Talking Project-Based Learning Makeover
I was so thrilled to present EdCloset’s webinar, “Project-Based Learning and the Arts,” this week. What a wonderful experience to connect with other educators looking for ways to meaningfully integrate the arts and project based learning experiences!
It is important that we, as arts educators, ensure that educational initiatives developed with other content areas in mind, allow authentic, meaningful instruction in our content areas. The idea of taking on a project based learning approach can seem quite overwhelming at first. Here’s an example of how you can take a traditional visual arts project and, with a few tweaks, turn it into a true project-based learning experience.
It’s tradition that the 5th grade students of Benjamin Franklin Elementary School collaborate on a painting presented to the school at the end of the year. Throughout the course of their 5th grade year, students brainstorm painting themes within a specified topic and vote on a theme. Then, students collaborate on this topic, decide what to add to the painting, and individually contribute artistic elements to the painting. Students engage in discussion on how to make the painting more cohesive, on elements to add or change, and how to more clearly communicate the theme. This entire project lasts 22 weeks and is completed entirely in the art classroom.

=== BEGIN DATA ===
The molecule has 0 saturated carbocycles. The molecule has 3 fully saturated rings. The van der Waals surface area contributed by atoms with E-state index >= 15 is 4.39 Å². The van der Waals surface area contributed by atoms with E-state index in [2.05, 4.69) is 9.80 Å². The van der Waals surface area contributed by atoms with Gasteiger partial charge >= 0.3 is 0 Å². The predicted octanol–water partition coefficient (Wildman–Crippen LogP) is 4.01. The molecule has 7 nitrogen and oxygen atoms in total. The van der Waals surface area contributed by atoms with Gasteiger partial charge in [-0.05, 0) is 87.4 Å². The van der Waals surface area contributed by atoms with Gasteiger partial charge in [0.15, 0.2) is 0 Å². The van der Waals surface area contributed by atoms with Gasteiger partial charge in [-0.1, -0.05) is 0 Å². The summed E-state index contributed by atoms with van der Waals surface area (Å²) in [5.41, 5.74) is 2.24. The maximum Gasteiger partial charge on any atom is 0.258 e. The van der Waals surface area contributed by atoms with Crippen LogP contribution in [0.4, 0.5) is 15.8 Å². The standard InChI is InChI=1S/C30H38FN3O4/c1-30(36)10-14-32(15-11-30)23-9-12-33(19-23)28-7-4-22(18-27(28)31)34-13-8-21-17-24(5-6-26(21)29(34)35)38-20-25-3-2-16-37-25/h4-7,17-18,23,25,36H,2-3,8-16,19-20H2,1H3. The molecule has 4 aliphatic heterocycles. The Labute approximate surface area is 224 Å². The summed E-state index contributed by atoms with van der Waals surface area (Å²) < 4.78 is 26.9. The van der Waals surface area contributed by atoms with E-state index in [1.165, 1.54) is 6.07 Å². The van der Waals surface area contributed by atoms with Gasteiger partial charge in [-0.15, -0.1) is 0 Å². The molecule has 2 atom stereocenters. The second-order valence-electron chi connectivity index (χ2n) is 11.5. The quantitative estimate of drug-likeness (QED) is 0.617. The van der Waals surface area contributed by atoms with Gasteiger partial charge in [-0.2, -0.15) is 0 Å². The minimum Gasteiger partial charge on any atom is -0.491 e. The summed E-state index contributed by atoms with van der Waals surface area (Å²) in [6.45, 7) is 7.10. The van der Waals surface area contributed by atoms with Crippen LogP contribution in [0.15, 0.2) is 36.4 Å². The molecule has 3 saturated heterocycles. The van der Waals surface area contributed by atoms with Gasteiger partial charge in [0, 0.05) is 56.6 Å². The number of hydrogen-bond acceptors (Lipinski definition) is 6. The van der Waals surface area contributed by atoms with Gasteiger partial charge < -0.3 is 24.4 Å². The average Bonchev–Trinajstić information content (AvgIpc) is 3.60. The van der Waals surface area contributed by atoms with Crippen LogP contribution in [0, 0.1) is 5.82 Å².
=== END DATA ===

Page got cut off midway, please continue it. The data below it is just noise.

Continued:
Pose an essential, driving question, such as “How can we create a piece of collaborative artwork giving viewers some information on our home state?” Allow students to brainstorm topics related to their home state of Illinois (i.e., landmarks, historical figures, species, etc.). They agree to create a collaborative piece on endangered species of Illinois, inviting the collaboration of the science teacher and the librarian. In small groups, students research endangered species of Illinois and, in their groups, decide on a type of animal to add to the painting. You might be able to secure a guest speaker from a wildlife conservation agency, or plan a field experience to gather more information on the subject.
As students collaborate on their artistic work, they also journal on this experience. What it is like to be a small part of a collaborative art work, the choices they have made in their own artistic additions to the painting, to what they have learned, to how it has impacted them. These journals may be reviewed and/or assessed by any of the students’ teachers, depending on what has been agreed upon among the team of teachers collaborating. Students will be assessed in the group by the art teacher on their collaboration, as well individually on a chosen element of visual art. At the end of the year, the painting is presented to the school to be displayed.
Tips for turning projects into project-based learning:
- Frame the project with an essential question, open-ended enough to allow students some freedom and choice.
- Look to the final artistic product or performance and work backwards, allowing students to drive the direction and/or content of that product.
- Start small- there is no need to start a PBL with every section of every grade level you teach. Start with something manageable.
- Take what you are already doing successfully and make adjustments to allow for more inquiry and student voice and choice.
- Allow for cross-curricular integration where it occurs naturally.
If you missed this webinar and would like to check it out, head over to Education Closet’s events page for more information on when you can tune in for a broadcast! You can also purchase the resource guide created for this event by clicking here. This guide includes templates and strategies for organizing and implementing project based learning, as well as examples of project based learning lessons/units in the arts.